Hyundai Signs Four-Year Deal As NFL Auto Sponsor Women's Fashion In Spotlight At Wimbledon Scotiabank Threatens To Pull CONCACAF Sponsorship Iguodala Settling In To Role With Twice Marketplace Roundup Nike Sees Sales Rise 4.8% In Q4 Oubre Jr. Leads NBA Draft Fashion Marketplace Roundup Towns Focus Of New Samsung Campaign Digital Brand Value For NBA Draft Prospects
SBD/August 23, 2012/Marketing and Sponsorship
Controversy Over $300 LeBron Shoes Continues; Is Nike Sending Wrong Message?
Published August 23, 2012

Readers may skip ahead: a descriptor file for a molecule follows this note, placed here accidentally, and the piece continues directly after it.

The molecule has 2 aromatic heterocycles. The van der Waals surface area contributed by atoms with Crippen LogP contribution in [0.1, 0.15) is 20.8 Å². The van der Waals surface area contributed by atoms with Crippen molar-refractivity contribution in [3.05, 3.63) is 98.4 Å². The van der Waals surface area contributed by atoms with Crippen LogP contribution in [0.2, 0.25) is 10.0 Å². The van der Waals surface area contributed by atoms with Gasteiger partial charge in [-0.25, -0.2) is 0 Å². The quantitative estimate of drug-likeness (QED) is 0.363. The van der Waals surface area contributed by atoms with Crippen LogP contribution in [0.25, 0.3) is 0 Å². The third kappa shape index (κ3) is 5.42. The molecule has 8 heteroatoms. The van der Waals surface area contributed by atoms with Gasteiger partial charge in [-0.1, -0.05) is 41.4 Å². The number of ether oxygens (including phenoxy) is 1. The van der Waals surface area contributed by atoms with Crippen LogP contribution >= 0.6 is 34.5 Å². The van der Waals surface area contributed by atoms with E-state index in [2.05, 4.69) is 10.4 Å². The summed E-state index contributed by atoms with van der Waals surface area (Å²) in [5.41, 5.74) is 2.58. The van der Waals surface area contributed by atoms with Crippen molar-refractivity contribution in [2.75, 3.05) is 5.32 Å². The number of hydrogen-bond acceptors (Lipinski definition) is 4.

NUMBERS GAME: In Las Vegas, Ed Graney writes, "The fact that an athlete's shoe is flirting with the once unimaginable price of $300 shouldn't send shock waves through anyone's wallet." If it "knows anything, Nike understands the math on this stuff." Nike owns 95% of the basketball shoe market in the U.S., and "retail for its hoop shoes costing more than $100 is up 50 percent." Graney: "I blame James for the ridiculous price and I don't. I get it. The power of capitalism. The basic supply-and-demand strategy" (LAS VEGAS REVIEW-JOURNAL, 8/23). However, CNBC’s Julia Boorstin said, “The problem is marketing and that Nike is marketing these shoes to teenagers and often to teenagers in inner-cities who can’t afford them. I think that Nike does pride itself on its corporate responsibility, they just have to be really cautious how they handle the marketing issue” ("Power Lunch," CNBC, 8/22).